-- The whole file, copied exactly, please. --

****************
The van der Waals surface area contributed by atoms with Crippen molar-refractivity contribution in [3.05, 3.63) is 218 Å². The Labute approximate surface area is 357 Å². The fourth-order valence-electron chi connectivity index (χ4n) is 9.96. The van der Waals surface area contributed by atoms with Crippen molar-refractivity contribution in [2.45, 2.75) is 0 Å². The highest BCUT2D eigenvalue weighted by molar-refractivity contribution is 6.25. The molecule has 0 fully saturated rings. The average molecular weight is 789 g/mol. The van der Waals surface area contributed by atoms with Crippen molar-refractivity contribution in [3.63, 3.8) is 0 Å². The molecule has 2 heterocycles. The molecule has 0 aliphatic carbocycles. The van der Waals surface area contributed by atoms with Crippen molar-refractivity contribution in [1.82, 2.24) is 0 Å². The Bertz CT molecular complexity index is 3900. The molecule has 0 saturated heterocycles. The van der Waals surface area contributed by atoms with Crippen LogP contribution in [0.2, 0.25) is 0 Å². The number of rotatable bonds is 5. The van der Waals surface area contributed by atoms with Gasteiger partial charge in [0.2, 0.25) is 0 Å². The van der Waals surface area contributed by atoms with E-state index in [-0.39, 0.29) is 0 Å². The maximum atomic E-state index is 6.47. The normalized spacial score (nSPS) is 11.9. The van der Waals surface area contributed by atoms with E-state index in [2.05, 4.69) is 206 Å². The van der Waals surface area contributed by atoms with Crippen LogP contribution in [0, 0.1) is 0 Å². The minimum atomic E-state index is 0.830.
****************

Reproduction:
The van der Waals surface area contributed by atoms with Crippen molar-refractivity contribution in [3.05, 3.63) is 218 Å². The Labute approximate surface area is 357 Å². The fourth-order valence-electron chi connectivity index (χ4n) is 9.96. The van der Waals surface area contributed by atoms with Crippen molar-refractivity contribution in [2.45, 2.75) is 0 Å². The highest BCUT2D eigenvalue weighted by molar-refractivity contribution is 6.25. The molecule has 0 fully saturated rings. The average molecular weight is 789 g/mol. The van der Waals surface area contributed by atoms with Crippen molar-refractivity contribution in [3.63, 3.8) is 0 Å². The molecule has 2 heterocycles. The molecule has 0 aliphatic carbocycles. The van der Waals surface area contributed by atoms with Crippen molar-refractivity contribution in [1.82, 2.24) is 0 Å². The Bertz CT molecular complexity index is 3900. The molecule has 0 saturated heterocycles. The van der Waals surface area contributed by atoms with Crippen LogP contribution in [0.2, 0.25) is 0 Å². The number of rotatable bonds is 5. The van der Waals surface area contributed by atoms with Gasteiger partial charge in [0.2, 0.25) is 0 Å². The van der Waals surface area contributed by atoms with E-state index in [-0.39, 0.29) is 0 Å². The maximum atomic E-state index is 6.47. The normalized spacial score (nSPS) is 11.9. The van der Waals surface area contributed by atoms with E-state index in [2.05, 4.69) is 206 Å². The van der Waals surface area contributed by atoms with Crippen LogP contribution in [0, 0.1) is 0 Å². The minimum atomic E-state index is 0.830.